What do you enjoy most about canine massage?
Where do I start…!!! I enjoy seeing the relief on the dogs face because it can relax and the pain has gone; knowing a dog can return to work or sports after an injury, and even getting on the bed or sofa unaided again. There are so many things. I get excited about a little old dog cocking his leg…but when he’s not done it in 2 years and now he can because I’ve worked with him…that is massive!
I know that my dogs love you! Do any breeds/dogs give you more kisses than others?
It’s not really a breed thing. Some dogs are just more kissy than others! What is wonderful is when I get a kiss and the owner says ‘that’s a first’, makes me feel very special and that I’ve made that difference.
What do you feel are the benefits of massage for canines?
So many! Easing sore tight muscles, helping dogs relax, rehabilitation after injury or surgery, improving circulation, building confidence with nervous or rescue dogs, drug-free pain relief to name just a few.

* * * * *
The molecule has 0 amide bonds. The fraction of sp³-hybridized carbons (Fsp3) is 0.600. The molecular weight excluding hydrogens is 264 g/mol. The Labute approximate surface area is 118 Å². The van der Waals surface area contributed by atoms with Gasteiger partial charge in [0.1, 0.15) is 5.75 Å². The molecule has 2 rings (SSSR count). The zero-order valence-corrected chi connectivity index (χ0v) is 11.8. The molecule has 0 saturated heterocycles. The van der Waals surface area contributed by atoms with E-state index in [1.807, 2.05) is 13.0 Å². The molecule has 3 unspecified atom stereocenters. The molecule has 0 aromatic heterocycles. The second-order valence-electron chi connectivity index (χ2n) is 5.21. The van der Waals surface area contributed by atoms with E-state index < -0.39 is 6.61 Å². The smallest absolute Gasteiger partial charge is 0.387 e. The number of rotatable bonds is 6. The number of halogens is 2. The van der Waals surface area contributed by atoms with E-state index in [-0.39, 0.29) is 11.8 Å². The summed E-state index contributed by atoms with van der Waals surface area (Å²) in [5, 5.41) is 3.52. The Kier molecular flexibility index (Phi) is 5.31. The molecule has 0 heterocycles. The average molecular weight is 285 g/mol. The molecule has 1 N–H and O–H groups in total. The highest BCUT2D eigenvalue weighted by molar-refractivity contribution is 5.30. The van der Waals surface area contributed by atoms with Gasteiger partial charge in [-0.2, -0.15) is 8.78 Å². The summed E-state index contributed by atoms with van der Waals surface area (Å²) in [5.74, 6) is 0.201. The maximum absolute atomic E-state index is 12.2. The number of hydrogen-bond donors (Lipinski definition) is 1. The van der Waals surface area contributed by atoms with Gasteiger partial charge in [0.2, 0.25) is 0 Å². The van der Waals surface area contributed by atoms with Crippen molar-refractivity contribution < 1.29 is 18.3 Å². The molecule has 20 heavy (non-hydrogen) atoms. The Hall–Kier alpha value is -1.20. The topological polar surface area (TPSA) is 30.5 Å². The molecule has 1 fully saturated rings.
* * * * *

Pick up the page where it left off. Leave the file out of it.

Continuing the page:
How do you determine which technique to use on a particular dog?
I assess each dog and adapt techniques according to the type of treatment the dog needs. Some techniques are not suitable for a dog that is going to be running in a competition that day or the next. Myofascial restrictions can be aggravated by incorrect techniques and I won’t do a relaxing massage for a dog that is about to run an event, they need to be ready to run not sleep! Like people, some dogs don’t like the lighter strokes, they find them aggravating and prefer a firm pressure so it is important to be able to read the dog and work with it.
How far apart do sessions need to be?